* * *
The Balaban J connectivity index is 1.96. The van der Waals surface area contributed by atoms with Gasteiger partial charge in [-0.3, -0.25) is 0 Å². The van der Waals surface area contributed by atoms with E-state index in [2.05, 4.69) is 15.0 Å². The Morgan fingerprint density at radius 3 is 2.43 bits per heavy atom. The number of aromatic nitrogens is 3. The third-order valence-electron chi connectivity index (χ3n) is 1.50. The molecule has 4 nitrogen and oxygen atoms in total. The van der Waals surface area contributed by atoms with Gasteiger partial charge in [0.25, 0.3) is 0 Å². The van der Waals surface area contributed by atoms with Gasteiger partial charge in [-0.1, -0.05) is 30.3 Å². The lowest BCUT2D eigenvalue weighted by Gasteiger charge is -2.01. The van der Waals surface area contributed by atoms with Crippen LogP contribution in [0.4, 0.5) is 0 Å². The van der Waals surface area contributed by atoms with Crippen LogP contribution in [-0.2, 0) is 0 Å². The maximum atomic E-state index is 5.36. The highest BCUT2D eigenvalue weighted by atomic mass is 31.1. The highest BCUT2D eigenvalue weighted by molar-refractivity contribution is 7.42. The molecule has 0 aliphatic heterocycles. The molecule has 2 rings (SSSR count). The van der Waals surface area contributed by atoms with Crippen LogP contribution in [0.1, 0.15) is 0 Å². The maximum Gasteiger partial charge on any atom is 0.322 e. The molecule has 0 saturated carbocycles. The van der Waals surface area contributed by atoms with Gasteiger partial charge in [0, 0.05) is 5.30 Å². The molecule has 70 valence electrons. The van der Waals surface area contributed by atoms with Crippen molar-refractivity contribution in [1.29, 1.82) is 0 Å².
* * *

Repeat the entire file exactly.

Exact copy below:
The Balaban J connectivity index is 1.96. The van der Waals surface area contributed by atoms with Gasteiger partial charge in [-0.3, -0.25) is 0 Å². The van der Waals surface area contributed by atoms with E-state index in [2.05, 4.69) is 15.0 Å². The Morgan fingerprint density at radius 3 is 2.43 bits per heavy atom. The number of aromatic nitrogens is 3. The third-order valence-electron chi connectivity index (χ3n) is 1.50. The molecule has 4 nitrogen and oxygen atoms in total. The van der Waals surface area contributed by atoms with Gasteiger partial charge in [0.25, 0.3) is 0 Å². The van der Waals surface area contributed by atoms with Gasteiger partial charge in [-0.1, -0.05) is 30.3 Å². The lowest BCUT2D eigenvalue weighted by Gasteiger charge is -2.01. The van der Waals surface area contributed by atoms with Crippen LogP contribution in [0.4, 0.5) is 0 Å². The van der Waals surface area contributed by atoms with Crippen LogP contribution in [-0.2, 0) is 0 Å². The maximum atomic E-state index is 5.36. The highest BCUT2D eigenvalue weighted by atomic mass is 31.1. The highest BCUT2D eigenvalue weighted by molar-refractivity contribution is 7.42. The molecule has 0 aliphatic heterocycles. The molecule has 2 rings (SSSR count). The van der Waals surface area contributed by atoms with Crippen LogP contribution in [0.1, 0.15) is 0 Å². The maximum Gasteiger partial charge on any atom is 0.322 e. The molecule has 0 saturated carbocycles. The van der Waals surface area contributed by atoms with Gasteiger partial charge in [0, 0.05) is 5.30 Å². The molecule has 70 valence electrons. The van der Waals surface area contributed by atoms with Crippen molar-refractivity contribution in [1.29, 1.82) is 0 Å².